Wednesday, December 7, 2016

Review: Ghost Walk

Ghost Walk Ghost Walk by Brian Keene
My rating: 4 of 5 stars

When Ken Ripple decided to build a haunted road, The Ghost Walk, he has no idea what horror will be unleashed. Can Amish sorcerer Levi Stoltzfus stop unspeakable horror from entering the world and devouring it?

I've read a couple Brian Keene books (The Lost Level and King of The Bastards) in the past and the hints at his Labyrinth mythos grabbed my attention. So, when Ghost Walk popped up for 99 cents for one day only, my decision was made.

Ghost Walk is the tale of an evil trying to enter the world and the man trying to stop it. Levi Stoltzfus is a very compelling character, hearkening to Roland Deschain of The Dark Tower series and The Rider from Merkabah Rider: Tales of a High Planes Drifter, although he's not a ripoff of either by any means. Levi is a sorcerer who isn't afraid to get his hands dirty, as long as it's God's will, and is surprisingly heartless at times. Seriously, Levi has a lot of potential and I hope Keene has him live up to it in future books.

The menace isn't as compelling as the character but is fairly chilling since it plays on its victims' worst fears. The way Levi dealt with it seemed logical given the workings of magic in Keene's universe. There was a little gore but not near as much as Keene is known for. The writing isn't spectacular but is more than adequate for the job. While he's no Elmore Leonard, Keene's dialogue is still pretty slick, balancing the horror with humor.

I don't really have many gripes with this book. I probably should have read Dark Hollow first but I didn't feel in the dark by any means. Reading more Brian Keene and Levi Stoltzfus will be one of my 2017 priorities. Four out of five stars.



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Monday, December 5, 2016

Review: 2016 on Goodreads

2016 on Goodreads 2016 on Goodreads by Various
My rating: 5 of 5 stars

2016 was a big year for me. I read a crazy amount of books, the second highest number since I started keeping track. I joined Marvel Unlimited. Oh, and I visited Goodreads Headquarters.

While I've already written up The 2016 Dantastic Book Awards, I read many more notable books than I could work into the awards. The Black Dahlia, The Big Nowhere, Radiance, Last Days, A Pretty Mouth, and Bait were all quality reads. I discovered authors like James Renner and Hunter Shea, and read new books by old favorites like Joe Lansdale, Megan Abbott, and Tana French.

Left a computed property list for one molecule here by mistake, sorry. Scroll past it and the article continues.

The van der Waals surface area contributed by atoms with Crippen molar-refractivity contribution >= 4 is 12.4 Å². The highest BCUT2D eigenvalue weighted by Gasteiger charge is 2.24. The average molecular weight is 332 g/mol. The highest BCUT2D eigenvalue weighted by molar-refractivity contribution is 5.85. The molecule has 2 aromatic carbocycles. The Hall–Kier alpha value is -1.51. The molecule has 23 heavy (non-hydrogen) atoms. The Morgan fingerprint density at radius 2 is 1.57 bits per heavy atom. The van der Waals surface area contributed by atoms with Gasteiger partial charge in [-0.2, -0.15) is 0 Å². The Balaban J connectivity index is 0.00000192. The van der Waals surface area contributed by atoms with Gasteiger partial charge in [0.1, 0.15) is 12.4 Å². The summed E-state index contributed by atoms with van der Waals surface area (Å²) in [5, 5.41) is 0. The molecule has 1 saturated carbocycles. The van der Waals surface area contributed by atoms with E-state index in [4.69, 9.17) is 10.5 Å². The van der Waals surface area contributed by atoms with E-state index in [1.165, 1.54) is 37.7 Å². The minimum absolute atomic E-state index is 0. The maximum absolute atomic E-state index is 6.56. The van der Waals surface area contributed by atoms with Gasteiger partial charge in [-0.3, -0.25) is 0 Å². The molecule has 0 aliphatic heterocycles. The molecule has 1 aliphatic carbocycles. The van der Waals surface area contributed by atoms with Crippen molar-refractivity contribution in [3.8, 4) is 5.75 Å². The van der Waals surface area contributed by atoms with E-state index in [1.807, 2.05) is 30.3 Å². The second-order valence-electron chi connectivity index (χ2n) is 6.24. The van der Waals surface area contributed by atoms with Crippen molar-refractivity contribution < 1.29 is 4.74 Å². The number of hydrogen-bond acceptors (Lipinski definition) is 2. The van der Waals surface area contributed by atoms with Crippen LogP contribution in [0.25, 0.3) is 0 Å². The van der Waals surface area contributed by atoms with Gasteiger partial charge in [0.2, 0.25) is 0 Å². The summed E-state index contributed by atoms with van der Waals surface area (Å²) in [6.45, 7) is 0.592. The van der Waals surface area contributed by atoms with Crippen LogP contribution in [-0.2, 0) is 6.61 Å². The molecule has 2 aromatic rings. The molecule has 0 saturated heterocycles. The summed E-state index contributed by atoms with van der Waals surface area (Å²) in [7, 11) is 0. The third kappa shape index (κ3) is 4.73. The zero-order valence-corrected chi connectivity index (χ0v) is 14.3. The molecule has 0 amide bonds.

What will 2017 bring? Who the hell knows? I know I'm planning on reading less, especially less ARCs, and do a lot more writing.



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Sunday, December 4, 2016

Review: Dungeons & Drag Queens

Dungeons & Drag Queens Dungeons & Drag Queens by M.P. Johnson
My rating: 3 of 5 stars

When Sleazella LaRuse, Green Bay's top drag queen, gets whisked away to another realm to marry a demi-god, she finds herself in deep trouble. What Dravor, the man who summoned her, do when he finds out she is in fact a he?

While I'd been aware of this book for years, I couldn't resist snapping it up for ninety-nine cents on Bizarro Monday.

Dungeons & Drag Queens is a fun bizarro romp featuring the most fabulous of drag queens in a D&D type fantasy realm. Sleazella struggles to keep things together while having crazy adventures, leading up to marrying a god.

MP Johnson does a good job of weaving the drag queen lifestyle into the story. It didn't feel forced to me and Sleazella was hilarious. I thought the fantasy elements left a little to be desired, though. Either some elements needed to be fleshed out or the book needed to be about thirty pages shorter. Still, Sleazella handling monsters in her own fabulous manner was a nice change of pace. The ending was pretty spectacular, as was the epilogue.

At the end of the day, I'd say I liked the character of Sleazella way more than the actual story. I don't think the tale lived up to the awesome title slapped on it. It was a fun Bizarro tale but by no means the best Bizarro book I've ever read. Three out of five stars.


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Friday, December 2, 2016

Review: Cycle of the Werewolf

Cycle of the Werewolf Cycle of the Werewolf by Stephen King
My rating: 3 of 5 stars

Under the light of the full moon, a werewolf stalks the people of Tarker's Mills. Can anyone stop... The Cycle of the Werewolf?!?!?!?

I first read this in high school, younger than my dog is now. It took me a few chapters to realize that Silver Bullet was based on it. Anyway, I found it for a buck at a yard sale a couple years ago and decided I could use a reread.

Like Kemper told me while I was reading it, Cycle of the Werewolf is essentially a Stephen King calendar. Each chapter is a month out of the year the werewolf is stalking the town, accompanied by one or more of Bernie Wrightson's fantastic illustrations. Stephen King's writing is as crisp as ever. Also, he wrote this during his prime so it isn't bloated or over-written in the least.